Aw fuck. The bus pass routine: hold yer national entitlement card in front of Perspex screen protecting driver. It saves a fuckin fortune in bus fares – be stuck in the flat all day without it but never run for the bus mind. You’re supposed tae be disabled but. That’s why I’ve got a bus pass – right? The driver’s looking at me. He’s thinkin’ I’ve seen him oot walking his dug. He’s no disabled. He’s no in a wheelchair. How come he’s got a bus pass? Now walk slowly upstairs and sit down in the front seats where you used tae sit tae drive the bus when you were a kid. Sunlight shining on faded fabric seats. Dust specks floating in the air. Then get up again and open all the windows on the empty top deck of the bus.
The sun was beating off the pavements in Douglas Street in the centre of Milngavie when he stepped down from the bus in a haze of hot diesel exhaust and hissing air brakes. He stood, watching as the bus pulled away and, orange indicators flashing, turned right into Campbell Avenue.
He looked around at the 1930s bungalows, each one white-painted and well maintained, the gardens with lawns cut and hedges trimmed. A blue hydrangea flowered on a striped lawn among lazily swaying clumps of pampas grass.
Only three miles but it was a long, long way from the dandelions and knee-high grass littered with crisp packets, polystyrene fast-food cartons, Coke cans, empty torpedoes of cider and dirty plastic syringes choking the abandoned front gardens of Drumkirk.
He wandered along Craigdhu Road.
A woman walking a golden retriever passed him. ‘Good morning!’
He smiled back at her.
Nae Staffies and Rottweilers and guys wi’ biro tattoos here then.
Craigdhu Road broadened out into a wide semi-pedestrianised street. He walked past RS McColls, the British Heart Foundation shop and Costa Coffee. None of the shop windows were boarded up. And there was a Greggs. Mickey hadn’t eaten that day and he headed straight for the shop with its inviting smell of lentil soup and pastry.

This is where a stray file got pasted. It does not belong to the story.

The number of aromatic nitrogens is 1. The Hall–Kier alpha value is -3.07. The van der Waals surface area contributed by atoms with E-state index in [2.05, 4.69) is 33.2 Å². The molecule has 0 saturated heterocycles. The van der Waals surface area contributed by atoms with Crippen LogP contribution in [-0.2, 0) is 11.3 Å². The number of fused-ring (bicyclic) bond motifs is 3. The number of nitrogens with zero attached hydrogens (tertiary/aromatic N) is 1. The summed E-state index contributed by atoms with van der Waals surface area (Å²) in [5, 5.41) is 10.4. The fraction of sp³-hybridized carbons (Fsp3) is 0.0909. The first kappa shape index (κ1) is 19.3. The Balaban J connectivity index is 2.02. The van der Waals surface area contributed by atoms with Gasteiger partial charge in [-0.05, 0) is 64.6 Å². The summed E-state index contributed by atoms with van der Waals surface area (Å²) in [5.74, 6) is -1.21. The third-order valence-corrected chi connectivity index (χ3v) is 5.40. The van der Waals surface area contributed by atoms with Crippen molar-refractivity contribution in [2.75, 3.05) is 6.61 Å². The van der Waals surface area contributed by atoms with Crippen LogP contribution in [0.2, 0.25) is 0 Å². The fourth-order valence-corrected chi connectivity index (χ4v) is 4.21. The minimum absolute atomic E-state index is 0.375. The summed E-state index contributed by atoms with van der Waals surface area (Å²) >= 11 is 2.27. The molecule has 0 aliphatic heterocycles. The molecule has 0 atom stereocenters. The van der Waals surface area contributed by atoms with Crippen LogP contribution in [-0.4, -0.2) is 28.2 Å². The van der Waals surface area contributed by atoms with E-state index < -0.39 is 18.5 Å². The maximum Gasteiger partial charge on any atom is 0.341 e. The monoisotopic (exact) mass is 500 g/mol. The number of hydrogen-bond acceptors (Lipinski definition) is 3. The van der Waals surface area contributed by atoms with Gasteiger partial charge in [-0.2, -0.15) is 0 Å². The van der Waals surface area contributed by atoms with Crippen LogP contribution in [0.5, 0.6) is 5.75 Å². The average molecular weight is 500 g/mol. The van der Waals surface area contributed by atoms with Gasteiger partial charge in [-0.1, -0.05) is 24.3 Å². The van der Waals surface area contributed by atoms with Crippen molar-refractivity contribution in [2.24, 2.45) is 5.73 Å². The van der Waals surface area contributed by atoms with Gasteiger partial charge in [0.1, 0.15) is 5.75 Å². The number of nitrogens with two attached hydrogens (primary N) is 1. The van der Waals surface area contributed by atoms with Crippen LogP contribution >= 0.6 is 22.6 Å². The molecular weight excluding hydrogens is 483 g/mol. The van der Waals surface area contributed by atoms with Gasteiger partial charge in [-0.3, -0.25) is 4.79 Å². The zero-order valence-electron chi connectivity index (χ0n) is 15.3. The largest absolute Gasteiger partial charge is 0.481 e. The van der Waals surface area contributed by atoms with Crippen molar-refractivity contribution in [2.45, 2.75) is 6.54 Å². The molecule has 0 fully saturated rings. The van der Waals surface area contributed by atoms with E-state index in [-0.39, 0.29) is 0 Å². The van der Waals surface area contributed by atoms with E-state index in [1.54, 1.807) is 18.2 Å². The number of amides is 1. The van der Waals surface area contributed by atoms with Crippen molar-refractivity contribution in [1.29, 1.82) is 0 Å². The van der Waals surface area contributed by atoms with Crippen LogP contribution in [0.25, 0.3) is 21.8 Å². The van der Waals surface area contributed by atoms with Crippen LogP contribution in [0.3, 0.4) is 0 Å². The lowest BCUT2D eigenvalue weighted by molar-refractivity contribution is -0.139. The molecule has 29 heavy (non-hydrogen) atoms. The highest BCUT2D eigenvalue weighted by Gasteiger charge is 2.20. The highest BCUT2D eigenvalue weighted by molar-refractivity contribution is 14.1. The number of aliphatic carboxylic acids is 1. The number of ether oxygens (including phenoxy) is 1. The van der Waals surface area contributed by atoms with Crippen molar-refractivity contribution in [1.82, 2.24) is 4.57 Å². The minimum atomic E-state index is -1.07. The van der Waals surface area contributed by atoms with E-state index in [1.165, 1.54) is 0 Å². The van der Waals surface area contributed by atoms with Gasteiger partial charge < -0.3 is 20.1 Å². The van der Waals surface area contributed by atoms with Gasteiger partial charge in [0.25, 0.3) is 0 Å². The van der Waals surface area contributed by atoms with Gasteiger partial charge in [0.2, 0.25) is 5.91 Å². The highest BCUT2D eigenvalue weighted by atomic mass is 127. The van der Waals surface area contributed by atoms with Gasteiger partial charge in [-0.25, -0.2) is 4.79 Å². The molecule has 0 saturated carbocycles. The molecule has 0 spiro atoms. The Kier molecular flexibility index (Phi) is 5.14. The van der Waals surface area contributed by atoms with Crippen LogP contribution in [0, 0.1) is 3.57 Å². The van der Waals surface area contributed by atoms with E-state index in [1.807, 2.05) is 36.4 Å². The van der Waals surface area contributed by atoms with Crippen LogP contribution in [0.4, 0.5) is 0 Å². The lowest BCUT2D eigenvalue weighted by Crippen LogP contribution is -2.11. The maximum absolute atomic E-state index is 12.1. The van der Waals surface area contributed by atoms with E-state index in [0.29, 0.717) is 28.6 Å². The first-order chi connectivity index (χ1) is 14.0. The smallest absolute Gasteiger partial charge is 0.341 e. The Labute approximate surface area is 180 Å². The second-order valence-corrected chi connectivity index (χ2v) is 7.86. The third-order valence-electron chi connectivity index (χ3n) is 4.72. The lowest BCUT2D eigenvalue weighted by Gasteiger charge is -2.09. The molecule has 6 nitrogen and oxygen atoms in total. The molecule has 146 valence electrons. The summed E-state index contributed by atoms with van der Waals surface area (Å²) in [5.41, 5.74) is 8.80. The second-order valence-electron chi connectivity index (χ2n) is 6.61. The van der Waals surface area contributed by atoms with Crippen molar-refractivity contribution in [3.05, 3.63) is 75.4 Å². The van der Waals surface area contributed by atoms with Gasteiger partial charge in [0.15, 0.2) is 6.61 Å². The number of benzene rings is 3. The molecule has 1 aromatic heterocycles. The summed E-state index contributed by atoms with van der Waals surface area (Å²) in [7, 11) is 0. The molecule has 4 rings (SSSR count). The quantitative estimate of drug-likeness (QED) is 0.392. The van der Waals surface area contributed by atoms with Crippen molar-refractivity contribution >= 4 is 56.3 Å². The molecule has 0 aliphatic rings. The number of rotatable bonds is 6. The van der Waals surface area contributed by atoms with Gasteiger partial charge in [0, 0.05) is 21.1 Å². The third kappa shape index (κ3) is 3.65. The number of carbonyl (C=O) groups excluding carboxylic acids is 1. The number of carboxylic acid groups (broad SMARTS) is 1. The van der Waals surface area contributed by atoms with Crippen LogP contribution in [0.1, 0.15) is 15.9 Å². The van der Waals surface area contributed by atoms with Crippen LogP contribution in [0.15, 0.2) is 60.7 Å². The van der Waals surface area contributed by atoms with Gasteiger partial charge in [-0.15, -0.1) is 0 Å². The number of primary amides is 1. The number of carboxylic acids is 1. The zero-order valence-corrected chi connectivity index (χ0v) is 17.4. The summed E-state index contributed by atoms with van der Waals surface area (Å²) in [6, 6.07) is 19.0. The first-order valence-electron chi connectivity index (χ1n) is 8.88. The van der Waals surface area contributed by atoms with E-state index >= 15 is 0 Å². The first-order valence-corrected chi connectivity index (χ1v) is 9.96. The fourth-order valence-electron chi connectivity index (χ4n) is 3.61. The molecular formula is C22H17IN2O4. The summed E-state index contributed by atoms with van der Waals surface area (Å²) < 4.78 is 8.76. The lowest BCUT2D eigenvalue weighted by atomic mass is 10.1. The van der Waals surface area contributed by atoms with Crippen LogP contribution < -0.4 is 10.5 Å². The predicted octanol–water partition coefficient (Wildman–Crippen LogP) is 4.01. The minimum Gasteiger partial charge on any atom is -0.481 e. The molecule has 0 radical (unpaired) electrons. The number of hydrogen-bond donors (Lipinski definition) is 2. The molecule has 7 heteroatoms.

A black Labrador-like dog with strange orange highlights in its thick, curly coat was tied to a park bench outside Greggs. The dog watched him disappear through the glass doors of the baker’s. The dog remained in a sitting position for about sixty seconds then its front legs slid slowly forward and it lay down, head resting flat on the pavement, staring at the door of the shop.
Five minutes later the dog wagged its tail as Mickey reappeared clutching a paper cup of soup and a steak slice and a sausage roll in a white paper bag already turning translucent with yellow grease. He sat down on the bench and tore a corner of pastry off the steak slice and dropped it at the dog’s paws.
A grey-haired man in walking boots and a red North Face T-shirt came across and made a fuss of the dog. It rolled on its back, wriggling and wagging its tail.
‘What kindae dog is he, pal?’ asked Mickey through a mouthful of sausage roll.
‘Labrador crossed with a poodle,’
The man rubbed the dog’s tummy.
‘Great dog,’said Mickey and he watched as the man picked up a large, heavy-looking rucksack and a pair of walking poles and, with the dog following at his heel, walked away, past the bench where Mickey was sitting.
Mickey looked round. Behind him a paved path led into the trees and above his head, spanning the gap between the brick buildings, was a steel archway. He twisted his head round to read the words on it.
When he’d finished licking the last flakes of puff pastry from his fingers, he got up from the bench and stepped through the archway.
And then everything was different.
The Making of Mickey Bell by Kellan MacInnes is out now (PB, £8.99) published by Sandstone Press.
‘Beneath the affable, old-world manners and charm was a resolve to achieve well-defined goals’